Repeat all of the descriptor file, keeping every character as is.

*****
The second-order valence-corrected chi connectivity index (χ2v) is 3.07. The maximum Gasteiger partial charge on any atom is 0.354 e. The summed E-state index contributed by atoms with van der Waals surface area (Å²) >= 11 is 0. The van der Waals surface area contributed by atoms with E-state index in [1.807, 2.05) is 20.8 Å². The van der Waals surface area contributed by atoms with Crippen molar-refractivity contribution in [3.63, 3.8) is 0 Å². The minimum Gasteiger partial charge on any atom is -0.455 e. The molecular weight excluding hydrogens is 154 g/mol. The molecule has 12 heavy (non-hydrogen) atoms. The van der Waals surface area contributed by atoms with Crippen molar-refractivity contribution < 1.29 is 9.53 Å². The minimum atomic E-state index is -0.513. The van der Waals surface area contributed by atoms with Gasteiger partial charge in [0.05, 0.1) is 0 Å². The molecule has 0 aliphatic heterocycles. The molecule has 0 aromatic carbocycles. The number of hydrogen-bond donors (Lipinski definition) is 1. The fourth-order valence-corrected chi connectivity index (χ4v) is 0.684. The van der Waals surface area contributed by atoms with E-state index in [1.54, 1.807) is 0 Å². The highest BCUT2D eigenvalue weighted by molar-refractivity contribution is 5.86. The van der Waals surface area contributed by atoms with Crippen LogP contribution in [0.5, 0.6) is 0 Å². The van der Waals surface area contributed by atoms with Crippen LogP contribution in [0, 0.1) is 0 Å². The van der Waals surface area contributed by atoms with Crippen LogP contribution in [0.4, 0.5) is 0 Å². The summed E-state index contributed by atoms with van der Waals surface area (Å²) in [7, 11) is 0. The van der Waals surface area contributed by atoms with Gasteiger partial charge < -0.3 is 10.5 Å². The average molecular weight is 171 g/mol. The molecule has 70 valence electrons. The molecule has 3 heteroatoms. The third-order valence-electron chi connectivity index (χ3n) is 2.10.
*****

The second-order valence-corrected chi connectivity index (χ2v) is 3.07. The maximum Gasteiger partial charge on any atom is 0.354 e. The summed E-state index contributed by atoms with van der Waals surface area (Å²) >= 11 is 0. The van der Waals surface area contributed by atoms with E-state index in [1.807, 2.05) is 20.8 Å². The van der Waals surface area contributed by atoms with Crippen molar-refractivity contribution in [3.63, 3.8) is 0 Å². The minimum Gasteiger partial charge on any atom is -0.455 e. The molecular weight excluding hydrogens is 154 g/mol. The molecule has 12 heavy (non-hydrogen) atoms. The van der Waals surface area contributed by atoms with Crippen molar-refractivity contribution < 1.29 is 9.53 Å². The minimum atomic E-state index is -0.513. The van der Waals surface area contributed by atoms with Gasteiger partial charge in [0.05, 0.1) is 0 Å². The molecule has 0 aliphatic heterocycles. The molecule has 0 aromatic carbocycles. The number of hydrogen-bond donors (Lipinski definition) is 1. The fourth-order valence-corrected chi connectivity index (χ4v) is 0.684. The van der Waals surface area contributed by atoms with E-state index in [1.54, 1.807) is 0 Å². The highest BCUT2D eigenvalue weighted by molar-refractivity contribution is 5.86. The van der Waals surface area contributed by atoms with Crippen LogP contribution in [0.5, 0.6) is 0 Å². The van der Waals surface area contributed by atoms with Crippen LogP contribution in [0, 0.1) is 0 Å². The van der Waals surface area contributed by atoms with Crippen LogP contribution in [0.4, 0.5) is 0 Å². The summed E-state index contributed by atoms with van der Waals surface area (Å²) in [7, 11) is 0. The van der Waals surface area contributed by atoms with Gasteiger partial charge < -0.3 is 10.5 Å². The average molecular weight is 171 g/mol. The molecule has 70 valence electrons. The molecule has 3 heteroatoms. The third-order valence-electron chi connectivity index (χ3n) is 2.10.